Christiane F. (aka Wir Kinder vom Bahnhof Zoo [“We Children of Zoo Station”], 1981) is the tale of Christiane Felscherinow, whose true story of drug addiction and prostitution at the ages of 13-14 was published first as a series of interviews in a German news magazine, and then as a bestselling autobiography in 1979. An exposé of teenage life on the streets of Berlin from one who survived and escaped, it was a sensation with an audience curious to uncover the seamiest details of Germany’s urban youth culture. The inevitable film adaptation was from Uli Edel, a young, first-time director who would go on to direct Last Exit to Brooklyn (1989) before translating his gritty style to television dramas such as Twin Peaks, Homicide: Life on the Street, and Oz. His work on Christiane F. is admirably unadorned. Though the subject matter anticipates films like Less Than Zero (1987), Trainspotting (1996), and Requiem for a Dream (2000), Edel’s film is deliberately straightforward, occasionally uncinematic, like a fly-on-the-wall documentary. As Edel explores restroom stalls, decaying train stations, and crowded dance clubs, the camera’s gaze is unflinching; it’s a film about locking eyes with those you would normally cross the street to avoid.
To tell the story of Christiane F.’s harrowing downward spiral, Edel enlisted a cast of young – mostly underage – amateur actors. Natja Brunckhorst was only 14 when she was hired to play the role of Christiane; Thomas Haustein, playing her boyfriend Detlev, doesn’t seem to be much older, judging by his hesitant brush of a mustache. As with Taxi Driver, this is a gradual descent into an urban Hell, and the unfamiliar faces of the johns and junkies leaning against graffiti-sprayed walls and slumped against toilets only add to the film’s verisimilitude. The texture helps considerably since the story itself is fairly mundane: Christiane, increasingly isolated from her broken family, takes some LSD with friends while lecturing those who shoot up heroin. But soon enough she’s curious to try some herself, which leads quickly into addiction, and ultimately into turning tricks for cash, just like her boyfriend, who confesses to hustling for a gay clientele on the side. It’s a vehement anti-drug film, but one which is coated with a viscous layer of bodily fluids; the scene in which Christiane, following a lengthy and brutal withdrawal, suddenly sprays her boyfriend – and the bed, and the walls, and their last remaining drugs – with rust-colored projectile vomit surely ranks among the most spectacular, and nauseating, anti-drug statements ever committed to film.
The withdrawal scene also features a moment in which Christiane, delirious, begins clawing off the room’s wallpaper, like a scene in a horror film (symbolically, the innocent, colorful design of her childhood wallpaper peeks out from behind the shreds). It’s significant that early in the film Christiane takes her date to a screening of Night of the Living Dead, for by the film’s end she exists in a world inhabited entirely by Romero-esque zombies, and has become one herself; her mother’s horror at finding her overdosed on the floor of their bathroom mimics the horror of the mother from NOTLD who discovers that her daughter has transformed into a monster (the very scene Edel excerpts in Christiane F.). But the scene which most closely evokes that of a horror film is firmly rooted in real-world terror: while Christiane shoots up in a public toilet, a junkie comes climbing over the closed door of the stall, stealing the needle from her, and plunging it into his throat, indifferent to the blood that streams loose. He returns the needle a minute later, says his thanks, and leaves.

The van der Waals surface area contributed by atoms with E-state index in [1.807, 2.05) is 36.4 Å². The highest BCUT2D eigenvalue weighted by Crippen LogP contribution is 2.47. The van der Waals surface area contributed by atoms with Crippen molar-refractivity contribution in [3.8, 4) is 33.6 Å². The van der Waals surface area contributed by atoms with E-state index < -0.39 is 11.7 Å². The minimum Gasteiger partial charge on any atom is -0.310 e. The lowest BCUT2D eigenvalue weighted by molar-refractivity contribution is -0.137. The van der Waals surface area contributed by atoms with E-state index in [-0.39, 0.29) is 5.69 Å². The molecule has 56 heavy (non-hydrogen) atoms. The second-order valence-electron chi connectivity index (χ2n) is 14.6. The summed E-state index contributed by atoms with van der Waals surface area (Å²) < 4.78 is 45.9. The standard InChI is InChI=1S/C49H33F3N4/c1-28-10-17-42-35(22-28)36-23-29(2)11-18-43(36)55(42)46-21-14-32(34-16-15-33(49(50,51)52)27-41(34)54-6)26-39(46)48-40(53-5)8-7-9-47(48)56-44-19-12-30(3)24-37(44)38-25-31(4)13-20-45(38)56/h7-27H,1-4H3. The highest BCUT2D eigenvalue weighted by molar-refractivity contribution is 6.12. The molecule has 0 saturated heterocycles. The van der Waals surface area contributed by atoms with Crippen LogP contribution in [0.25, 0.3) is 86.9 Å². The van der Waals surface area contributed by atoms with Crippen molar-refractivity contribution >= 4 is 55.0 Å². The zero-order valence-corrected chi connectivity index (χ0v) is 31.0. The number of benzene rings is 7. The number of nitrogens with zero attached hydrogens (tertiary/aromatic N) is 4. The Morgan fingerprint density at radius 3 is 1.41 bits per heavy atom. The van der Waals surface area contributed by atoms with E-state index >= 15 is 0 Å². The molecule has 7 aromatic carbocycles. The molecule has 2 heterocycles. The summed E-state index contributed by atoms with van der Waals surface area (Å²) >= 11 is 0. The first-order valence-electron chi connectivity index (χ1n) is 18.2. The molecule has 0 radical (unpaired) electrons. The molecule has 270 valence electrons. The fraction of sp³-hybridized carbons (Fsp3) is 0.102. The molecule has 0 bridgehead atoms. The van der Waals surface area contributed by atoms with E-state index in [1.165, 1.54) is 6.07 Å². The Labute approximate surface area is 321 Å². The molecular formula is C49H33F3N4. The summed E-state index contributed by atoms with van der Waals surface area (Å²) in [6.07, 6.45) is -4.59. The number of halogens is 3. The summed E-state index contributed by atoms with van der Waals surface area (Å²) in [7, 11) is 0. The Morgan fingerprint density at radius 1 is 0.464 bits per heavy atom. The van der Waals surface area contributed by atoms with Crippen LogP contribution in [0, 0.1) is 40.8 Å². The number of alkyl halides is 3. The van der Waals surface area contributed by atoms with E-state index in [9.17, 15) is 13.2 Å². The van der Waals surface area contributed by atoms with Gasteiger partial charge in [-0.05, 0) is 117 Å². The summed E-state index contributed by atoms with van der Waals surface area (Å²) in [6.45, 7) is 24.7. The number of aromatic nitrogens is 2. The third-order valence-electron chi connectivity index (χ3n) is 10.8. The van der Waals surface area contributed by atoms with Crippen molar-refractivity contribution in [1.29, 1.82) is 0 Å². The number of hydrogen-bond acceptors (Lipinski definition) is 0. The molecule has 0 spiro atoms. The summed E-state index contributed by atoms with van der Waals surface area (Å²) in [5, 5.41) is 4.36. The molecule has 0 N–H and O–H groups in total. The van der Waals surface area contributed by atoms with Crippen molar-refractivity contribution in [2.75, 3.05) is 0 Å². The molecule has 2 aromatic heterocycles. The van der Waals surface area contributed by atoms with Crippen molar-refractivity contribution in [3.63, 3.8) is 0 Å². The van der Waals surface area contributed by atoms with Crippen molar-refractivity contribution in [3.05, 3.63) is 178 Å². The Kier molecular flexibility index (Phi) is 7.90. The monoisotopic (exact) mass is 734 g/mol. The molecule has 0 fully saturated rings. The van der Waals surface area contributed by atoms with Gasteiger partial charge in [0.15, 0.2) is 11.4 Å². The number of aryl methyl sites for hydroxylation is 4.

David Bowie was sympathetic to the film’s cause, and produced the film’s soundtrack, which contains songs from his late-70’s period (Station to Station, Low, Heroes, and Lodger). He also appears as himself in concert, mesmerizing the Bowie acolyte Christiane with his performance of “Station to Station” (in the parking lot outside the concert, she snorts heroin for the first time). The original Germany vinyl release of the soundtrack album was fetching $60 at a local records store as of a few weeks ago, but you can find the 2001 CD remaster for much cheaper. Although it contains no exclusives to the Bowie catalog, it remains my favorite album of his, with a mood that swings wildly between ecstasy and gloom – a perfect match to Christiane’s drug-induced highs and Lows. It also contains the bilingual version of “Heroes,” in which Bowie sings part of the song in German. That track is a highlight of the film Christiane F. – accompanying a Godard-esque sprint by the juvenile delinquents through a closed mall – just as it’s a highlight in Christopher Petit’s strange, overlooked mood piece Radio On (1980).